In all types of beach hunting, the discrimination must be kept very low, eliminating only small iron (bobby pins and nails). Aluminum pull tabs and tin foil should not be discriminated or you will lose some gold and/or platinum rings as well. Some beach hunters operate with zero discrimination and dig everything. Use of a sand scoop makes target recovery fast and easy. It’s important to realize that most gold rings will read in the “middle” tones (above iron but below coins). If you’ve ever hunted the beach you have no doubt found your share of unwanted nails and other litter. To solve this, lace a rare earth magnet in the scoop to quickly capture those small, annoying iron targets. If you’re going to hunt the salt beach areas, you’ll want to get a heavy duty plastic scoop. A steel scoop will rust fairly quickly in those harsh conditions.

If you intend to hunt IN the water, of course you will need a waterproof metal detector and waterproof headphones — one that can handle salt water mineralization. There are some good pulse induction machines that work extremely well in salt conditions. Very shallow water is no problem but when you hunt waist deep water and deeper you should consider a mask and snorkel. If possible, hunt at low tide. That way you can get further out and hunt where other detectorists might not have gone. Plus, the surf tends to pull things down the beach and out into deeper water.


It goes without saying you should check your local laws first to see if you need a beach mining permit. Some state park beaches don’t allow metal detectors either, so double check the rules. Although it’s always good to share your treasure hunting hobbies with others who ask what you are doing (especially young people), with everyone social distancing these days, you are likely won’t be approached by curious onlookers that can slow you down.  Good luck and have fun mining the surf and sand… and remember to wear sunscreen and stay hydrated!

Posted by: Denise AT 04:02 pm   |  Permalink   |  Email
Monday, July 01 2013

The Gold Cube is now shovel ready! Take the hassle out of pre-classifying and increase your yield at the same time! The Gold Banker was field tested by Gary Sturgill, Trade Show Manager for the Gold Prospectors Association of America (GPAA). His review appears on pages 14-15 in the July/August 2013 issue of Gold Prospector Magazine. Gary rated this new product 10 out of 10 for its easy for assembly, durability, and time savings. If you don't have a copy, here is what Gary had to say:

Gold Banker

"I have had my Gold Cube for about a year now. You can run your concentrates through it or run classified material through it. I like the way it runs my concentrates from half a bucket of black sands and gold down to a cup and a half in a short time. I've used the Cube in the field with some of the GPAA crew on an outing and we had to classify all of the material before running. Every miner knows that when you have to classify your material before you run it, you're not as productive as when you can run it straight through a piece of equipment. More volume means more gold!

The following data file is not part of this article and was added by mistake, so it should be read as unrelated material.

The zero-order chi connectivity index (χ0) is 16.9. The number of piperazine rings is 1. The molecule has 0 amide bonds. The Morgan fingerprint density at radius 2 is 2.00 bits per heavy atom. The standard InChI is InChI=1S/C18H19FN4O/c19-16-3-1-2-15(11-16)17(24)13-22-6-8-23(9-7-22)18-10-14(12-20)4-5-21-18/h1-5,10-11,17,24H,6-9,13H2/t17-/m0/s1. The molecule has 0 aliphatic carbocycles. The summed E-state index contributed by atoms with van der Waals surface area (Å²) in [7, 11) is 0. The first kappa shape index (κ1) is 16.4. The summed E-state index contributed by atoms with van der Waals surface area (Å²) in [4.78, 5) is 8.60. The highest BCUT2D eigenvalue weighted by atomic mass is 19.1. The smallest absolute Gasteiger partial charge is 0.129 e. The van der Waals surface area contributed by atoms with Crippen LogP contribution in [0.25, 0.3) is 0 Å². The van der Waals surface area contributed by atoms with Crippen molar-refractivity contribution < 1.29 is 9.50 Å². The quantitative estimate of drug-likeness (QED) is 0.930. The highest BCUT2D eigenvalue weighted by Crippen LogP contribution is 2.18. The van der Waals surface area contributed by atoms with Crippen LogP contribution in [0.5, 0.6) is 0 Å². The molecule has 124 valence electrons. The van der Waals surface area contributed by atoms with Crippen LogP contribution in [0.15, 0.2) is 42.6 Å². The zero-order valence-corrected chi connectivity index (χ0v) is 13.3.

The Gold Banker eliminates the pre-classifying of the paydirt. This nifty little unit will turn your Gold Cube into a high banker of sorts. You can now shovel your paydirt right into the Gold Banker, which has a built in spray bar to wash your material right into the Gold Cube. With the Gold Banker, you can classify all the larger rocks and pebbles off the back.

The Banker comes zinc-plated, but if you are running material from a saltwater beach, the stainless steel model may be your best option. It even has 3 gold traps built into the tray for catching any larger particles of gold before going though the Cube. The package comes with a longer hose for feeding the spray bar and uses the standard 1,100 gallons per hour pump supplied with the Gold Cube Deluxe.

I took the Gold Cube and the new Gold Banker out to one of my favorite places to prospect and set it up in about 5 minutes and was ready to run some dirt. I started digging where I had last left off, and started shoveling straight onto the punch plate. The spray bar was doing a great job of washing the material and only the larger pebbles were coming down the back. The larger material will hang on the bottom of the classifying screen, allowing you to inspect everything before you wipe it off. 

Field Test continues here.

Posted by: Denise AT 12:54 pm   |  Permalink   |  0 Comments  |  Email
Monday, February 04 2013

The Gold Cube is now shovel ready! Take the hassle out of pre-classifying with this NEW Gold Banker (manufactured by Gold Cube). The 3/16th punch plate topper acts like a huge classifier. Already own a Gold Cube? Buy the top part only and then simply attach the stand extensions to your existing Cube stand and attach the 5 foot hose and you are ready to go for the gold!  
 

Gold Banker

The Gold Banker is constructed of thick ABS material with built in adjustable spray bar.  The punch plate is anodized or stainless steel (your choice) that simply slides into the unit. Stainless is the best choice for salt water use, or just give the less expensive anodized version a good rinse with fresh water after use.  Learn more about the Gold Banker.
Posted by: Denise AT 01:54 pm   |  Permalink   |  0 Comments  |  Email
Facebook
Pinterest
Twitter
Add to favorites

Nugget of News Blog